Queensland Coat of Arms
By JOL Admin | 23 July 2013
Guest blogger: Niles Elvery - Manager, Public Access, Queensland State Archives
Queensland’s Coat of Arms is the oldest State Arms in Australia. The Coat of Arms is a heraldic device, symbolising the Crown’s constitutional authority in the Colony (later the State) of Queensland. The motto, Audux at Fidelis, means Bold but Faithful.
Correspondence on the proposed designs and selection of the original Queensland Coat of Arms is held at the Queensland State Archives.
Sir Albert Woods, Garter King of Arms from the Heralds College in London, produced four designs for the proposed Queensland Coat of Arms to be submitted to the Chief Secretary for Queensland, Sir Samuel Walker Griffith, for final selection. In a letter dated 2 December 1892 addressed to Sir Samuel Walker Griffith from Sir James Garrick (Agent-General for Queensland), the four proposed designs were enclosed as well as the following direction to ensure complete secrecy around the selection process:
"In consequence of the shortness of time for the preparation of the panel for the Conference Room in the Imperial Institute, I suggest that your decision should be communicated by telegraph, either of the following code words will accordingly be understood to convey your approval of the particular drawing indicated vizt.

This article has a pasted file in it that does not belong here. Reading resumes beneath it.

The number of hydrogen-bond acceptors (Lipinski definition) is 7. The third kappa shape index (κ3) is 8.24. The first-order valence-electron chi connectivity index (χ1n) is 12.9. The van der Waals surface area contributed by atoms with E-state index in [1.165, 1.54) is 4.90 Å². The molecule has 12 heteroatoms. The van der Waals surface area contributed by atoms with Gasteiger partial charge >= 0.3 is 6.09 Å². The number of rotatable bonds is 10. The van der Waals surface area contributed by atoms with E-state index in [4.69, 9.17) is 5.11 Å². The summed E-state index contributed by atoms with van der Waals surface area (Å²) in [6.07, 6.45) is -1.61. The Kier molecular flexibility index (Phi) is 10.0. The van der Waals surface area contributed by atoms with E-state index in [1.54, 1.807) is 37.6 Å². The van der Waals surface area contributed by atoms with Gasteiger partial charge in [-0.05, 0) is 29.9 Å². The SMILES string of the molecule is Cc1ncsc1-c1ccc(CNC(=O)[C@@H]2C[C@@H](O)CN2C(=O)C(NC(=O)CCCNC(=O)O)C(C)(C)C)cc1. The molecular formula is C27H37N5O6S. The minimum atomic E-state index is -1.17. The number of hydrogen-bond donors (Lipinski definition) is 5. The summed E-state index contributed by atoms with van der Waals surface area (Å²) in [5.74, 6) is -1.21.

“Halfpay” Drawing A
“Halfprice” ” ” B
“Iceblink” ” ” C
“Icebound” ” ” D
I am personally in favour of Drawing B."
Queensland State Archives Item ID 860855 (letter number 12429/1893)
Drawing B was the design chosen by Sir Samuel Walker Griffith for the Queensland Coat of Arms. The Queensland Coat of Arms, also known as the Armorial Ensign of Queensland, was granted to the Colony of Queensland by Royal Warrant of Queen Victoria in 1893.
In line with the economic priorities of the 19th century, symbols of primary industries and mining are featured on the chosen Coat of Arms design. The heads of a bull and a ram, a sheaf of wheat and two stalks of sugar cane represent the major rural industries. The badge of the Maltese Cross with crown has altered over time to represent the changes in the English monarchy.
The Queensland Coat of Arms – with the red deer and brolga added as supporters to the design – was granted in 1977 during the Silver Jubilee year of Queen Elizabeth II. In heraldry, supporters are figures usually placed on either side of the shield. For Queensland’s Coat of Arms, the red deer represents the old world – and is a classic animal of heraldry – whereas the Brolga, Australia’s only native crane, represents the native population of Queensland.
Queensland State Archives’ collection includes many treasures which document Queensland’s history, and researchers can visit the Public Search Room at Runcorn to discover their own treasures.
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